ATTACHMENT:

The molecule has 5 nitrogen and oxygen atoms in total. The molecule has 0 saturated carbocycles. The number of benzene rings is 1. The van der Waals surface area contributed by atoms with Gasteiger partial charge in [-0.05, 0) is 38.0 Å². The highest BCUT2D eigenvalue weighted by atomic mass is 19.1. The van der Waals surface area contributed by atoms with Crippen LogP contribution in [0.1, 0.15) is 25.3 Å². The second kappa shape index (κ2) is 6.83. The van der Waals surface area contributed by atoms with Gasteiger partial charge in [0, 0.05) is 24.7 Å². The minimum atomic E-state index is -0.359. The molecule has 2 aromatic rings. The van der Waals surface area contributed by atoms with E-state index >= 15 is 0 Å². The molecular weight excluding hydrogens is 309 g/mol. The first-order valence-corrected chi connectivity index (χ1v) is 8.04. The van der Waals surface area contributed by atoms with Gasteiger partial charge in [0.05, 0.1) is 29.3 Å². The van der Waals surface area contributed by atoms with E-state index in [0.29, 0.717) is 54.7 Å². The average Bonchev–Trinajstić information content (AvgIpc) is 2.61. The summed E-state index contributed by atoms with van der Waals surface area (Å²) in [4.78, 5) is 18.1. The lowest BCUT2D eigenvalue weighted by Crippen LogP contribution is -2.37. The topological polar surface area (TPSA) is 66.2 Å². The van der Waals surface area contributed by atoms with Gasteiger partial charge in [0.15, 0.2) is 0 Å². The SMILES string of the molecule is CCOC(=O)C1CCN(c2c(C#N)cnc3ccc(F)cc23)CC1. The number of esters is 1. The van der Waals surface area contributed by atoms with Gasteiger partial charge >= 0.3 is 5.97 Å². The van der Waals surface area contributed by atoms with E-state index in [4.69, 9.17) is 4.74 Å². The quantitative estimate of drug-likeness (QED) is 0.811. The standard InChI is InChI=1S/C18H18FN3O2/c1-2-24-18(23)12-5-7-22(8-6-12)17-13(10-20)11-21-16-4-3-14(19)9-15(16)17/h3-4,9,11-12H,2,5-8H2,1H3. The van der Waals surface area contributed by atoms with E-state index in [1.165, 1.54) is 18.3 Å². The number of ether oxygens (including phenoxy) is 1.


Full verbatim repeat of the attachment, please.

The molecule has 5 nitrogen and oxygen atoms in total. The molecule has 0 saturated carbocycles. The number of benzene rings is 1. The van der Waals surface area contributed by atoms with Gasteiger partial charge in [-0.05, 0) is 38.0 Å². The highest BCUT2D eigenvalue weighted by atomic mass is 19.1. The van der Waals surface area contributed by atoms with Crippen LogP contribution in [0.1, 0.15) is 25.3 Å². The second kappa shape index (κ2) is 6.83. The van der Waals surface area contributed by atoms with Gasteiger partial charge in [0, 0.05) is 24.7 Å². The minimum atomic E-state index is -0.359. The molecule has 2 aromatic rings. The van der Waals surface area contributed by atoms with E-state index >= 15 is 0 Å². The molecular weight excluding hydrogens is 309 g/mol. The first-order valence-corrected chi connectivity index (χ1v) is 8.04. The van der Waals surface area contributed by atoms with Gasteiger partial charge in [0.05, 0.1) is 29.3 Å². The van der Waals surface area contributed by atoms with E-state index in [0.29, 0.717) is 54.7 Å². The average Bonchev–Trinajstić information content (AvgIpc) is 2.61. The summed E-state index contributed by atoms with van der Waals surface area (Å²) in [4.78, 5) is 18.1. The lowest BCUT2D eigenvalue weighted by Crippen LogP contribution is -2.37. The topological polar surface area (TPSA) is 66.2 Å². The van der Waals surface area contributed by atoms with Gasteiger partial charge in [0.15, 0.2) is 0 Å². The SMILES string of the molecule is CCOC(=O)C1CCN(c2c(C#N)cnc3ccc(F)cc23)CC1. The number of esters is 1. The van der Waals surface area contributed by atoms with Gasteiger partial charge >= 0.3 is 5.97 Å². The van der Waals surface area contributed by atoms with E-state index in [4.69, 9.17) is 4.74 Å². The quantitative estimate of drug-likeness (QED) is 0.811. The standard InChI is InChI=1S/C18H18FN3O2/c1-2-24-18(23)12-5-7-22(8-6-12)17-13(10-20)11-21-16-4-3-14(19)9-15(16)17/h3-4,9,11-12H,2,5-8H2,1H3. The van der Waals surface area contributed by atoms with E-state index in [1.165, 1.54) is 18.3 Å². The number of ether oxygens (including phenoxy) is 1.